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The Tales of Captain Abraxus Malfoy: How Hook Came to Neverland

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There is a stretch of coast along the Eastern seaboard of the Americas where the sea is always calm and the wind always fair with no rocks to rip at a keel, and no shoals to ground upon. Where a good sailor may thread his vessel between the high overhanging cliffs and come to a sheltered harbour on the shore of a hidden island that is home to the earliest wizard settlers of those lands.

It was long a place where wizard ships put in to trade with the mer-people and the native shamans. Accordingly disguising charms had been put on the place, and passing Muggle sailors saw only black granite cliffs plunging sheer into a rolling, dangerous sea. For that reason they named the place 'Never-land' and stood off safely until they reached the havens of Boston or Cape Cod.

It would take a desperate man, and a fine sailor to brave the illusory rocks, the high cliffs, and the boiling seas to find a way safely to that harbour, and only one Muggle has ever done so.

This is the tale of how the notorious Captain Hook came to Never-Land.


In that spring of 17__ I was in my study, transacting important business with Gylidi-nehvyi, a shaman from one of our closest local native tribe, when one of my house elves appeared to inform me that Muggle vessels had been sighted off the coast.

I learned the importance of keeping a keen lookout aloft long before I set foot on a fo'c's'le but that is a tale for another time.

My guest expressed an interest in seeing the effect of the glamours on non-magical intruders and accompanied me up the winding stairs to the highest tower of my home.

The Black Castle (the tale of how I won it from Pluto Black is one for another time, I never thought it worth changing the name), is built on the summit of the promontory overlooking the open sea on one side and the calm lagoon of Neverland Harbour on the other. The Lookout Tower commands a view of both, and I have fully equipped it with scrying glasses, far-seeing charms and crystal balls (there is no truth in the rumour that I used lights to lure Muggle treasure ships onto the rocks – what need have I of such subterfuge when I am a wizard of no little power? But I digress.)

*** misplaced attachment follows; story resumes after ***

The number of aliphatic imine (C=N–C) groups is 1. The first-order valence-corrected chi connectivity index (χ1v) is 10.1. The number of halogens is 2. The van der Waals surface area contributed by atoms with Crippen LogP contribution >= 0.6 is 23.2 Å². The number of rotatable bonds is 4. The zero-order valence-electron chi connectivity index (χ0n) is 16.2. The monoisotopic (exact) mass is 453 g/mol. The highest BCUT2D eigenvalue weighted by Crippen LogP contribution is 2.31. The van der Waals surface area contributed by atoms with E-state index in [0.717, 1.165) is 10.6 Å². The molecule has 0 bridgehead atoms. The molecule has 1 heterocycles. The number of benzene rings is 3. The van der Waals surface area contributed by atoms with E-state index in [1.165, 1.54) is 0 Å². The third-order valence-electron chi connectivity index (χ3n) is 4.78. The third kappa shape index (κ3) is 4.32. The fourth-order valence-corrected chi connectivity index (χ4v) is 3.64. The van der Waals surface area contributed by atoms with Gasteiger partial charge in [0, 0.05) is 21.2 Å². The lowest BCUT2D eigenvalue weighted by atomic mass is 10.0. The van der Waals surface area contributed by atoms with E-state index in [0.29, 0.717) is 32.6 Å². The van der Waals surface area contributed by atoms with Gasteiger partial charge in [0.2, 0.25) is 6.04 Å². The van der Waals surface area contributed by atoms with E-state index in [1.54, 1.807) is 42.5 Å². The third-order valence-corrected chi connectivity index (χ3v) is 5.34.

I sent away the lookout elf and commandeered the glass to turn it upon the seaward side. As I did so the Shaman, who, as his name implies, is a master of lightning spells, called up a sheet of white fire that lit the sky from horizon to shore and allowed us both to watch the drama as it played out.

There was a black-hulled brig, square-rigged fore and aft and all sails set as she ran before the wind. Her Captain must have been mad or desperate to pile on so much canvas in that gale and off that coast. I turned the glass in his wake and saw two vessels in full pursuit, a British warship of the sixth rate and, astonishingly, a 20 gun Bermuda sloop flying the French colours. It was a strange alliance for these waters, yet they came on together, more intent on their quarry than each other.

"Should I burn them?" the shaman asked his drum-hand ready to call up his enchantment.

I shook my head. "If they hold their course the rocks will take them," I said, confident of our natural protection.

But it seemed that the Captain of their quarry also knew this coast, and its dangers. As the brig drew level with the Castle she suddenly dropped all sail as quickly as though by magic. I wondered for a moment whether the Captain was a wizard, but realised an instant later that he must have ordered the rigging cut – or else had previously set charges to blow it away.

She still came on, of course, driven by the sea swell and her own momentum, but at less than half her former speed.

I focussed the glass down, using magic to scan the ship and seek out the Captain who dared use such tactics. The decks were a tangle of canvas and rope, with a handful of sailors heaving it free of the guns. They were a motley crew, clad in rags and the remnants of the uniforms of half a dozen navies. Knowing what they were running from I scarcely needed the confirmation of the bloody flag with its image of a skull and crossed swords flying from her denuded masthead to confirm my guess.